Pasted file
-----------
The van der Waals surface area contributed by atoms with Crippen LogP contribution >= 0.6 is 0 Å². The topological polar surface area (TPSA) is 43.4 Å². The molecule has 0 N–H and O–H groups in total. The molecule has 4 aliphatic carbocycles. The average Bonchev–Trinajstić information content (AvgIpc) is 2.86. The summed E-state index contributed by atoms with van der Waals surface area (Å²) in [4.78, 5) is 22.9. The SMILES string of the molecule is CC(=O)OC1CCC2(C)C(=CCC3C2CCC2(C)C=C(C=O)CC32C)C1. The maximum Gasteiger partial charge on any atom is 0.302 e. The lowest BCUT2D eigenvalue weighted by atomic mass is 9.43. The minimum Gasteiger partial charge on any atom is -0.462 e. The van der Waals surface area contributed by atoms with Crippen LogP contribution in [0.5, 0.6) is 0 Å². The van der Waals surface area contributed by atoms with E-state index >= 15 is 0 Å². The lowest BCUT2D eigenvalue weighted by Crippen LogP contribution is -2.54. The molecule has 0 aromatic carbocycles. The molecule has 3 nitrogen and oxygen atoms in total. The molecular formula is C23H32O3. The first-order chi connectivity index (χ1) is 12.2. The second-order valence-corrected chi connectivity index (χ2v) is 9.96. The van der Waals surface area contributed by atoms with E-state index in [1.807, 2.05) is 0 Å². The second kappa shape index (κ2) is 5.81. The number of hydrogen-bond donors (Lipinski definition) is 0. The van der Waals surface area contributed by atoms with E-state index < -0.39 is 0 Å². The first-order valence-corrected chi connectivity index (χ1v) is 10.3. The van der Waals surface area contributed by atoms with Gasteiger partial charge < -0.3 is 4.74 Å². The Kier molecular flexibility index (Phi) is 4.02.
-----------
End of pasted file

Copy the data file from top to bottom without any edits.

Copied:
The van der Waals surface area contributed by atoms with Crippen LogP contribution >= 0.6 is 0 Å². The topological polar surface area (TPSA) is 43.4 Å². The molecule has 0 N–H and O–H groups in total. The molecule has 4 aliphatic carbocycles. The average Bonchev–Trinajstić information content (AvgIpc) is 2.86. The summed E-state index contributed by atoms with van der Waals surface area (Å²) in [4.78, 5) is 22.9. The SMILES string of the molecule is CC(=O)OC1CCC2(C)C(=CCC3C2CCC2(C)C=C(C=O)CC32C)C1. The maximum Gasteiger partial charge on any atom is 0.302 e. The lowest BCUT2D eigenvalue weighted by atomic mass is 9.43. The minimum Gasteiger partial charge on any atom is -0.462 e. The van der Waals surface area contributed by atoms with Crippen LogP contribution in [0.5, 0.6) is 0 Å². The van der Waals surface area contributed by atoms with E-state index >= 15 is 0 Å². The lowest BCUT2D eigenvalue weighted by Crippen LogP contribution is -2.54. The molecule has 0 aromatic carbocycles. The molecule has 3 nitrogen and oxygen atoms in total. The molecular formula is C23H32O3. The first-order chi connectivity index (χ1) is 12.2. The second-order valence-corrected chi connectivity index (χ2v) is 9.96. The van der Waals surface area contributed by atoms with E-state index in [1.807, 2.05) is 0 Å². The second kappa shape index (κ2) is 5.81. The number of hydrogen-bond donors (Lipinski definition) is 0. The van der Waals surface area contributed by atoms with E-state index < -0.39 is 0 Å². The first-order valence-corrected chi connectivity index (χ1v) is 10.3. The van der Waals surface area contributed by atoms with Gasteiger partial charge < -0.3 is 4.74 Å². The Kier molecular flexibility index (Phi) is 4.02.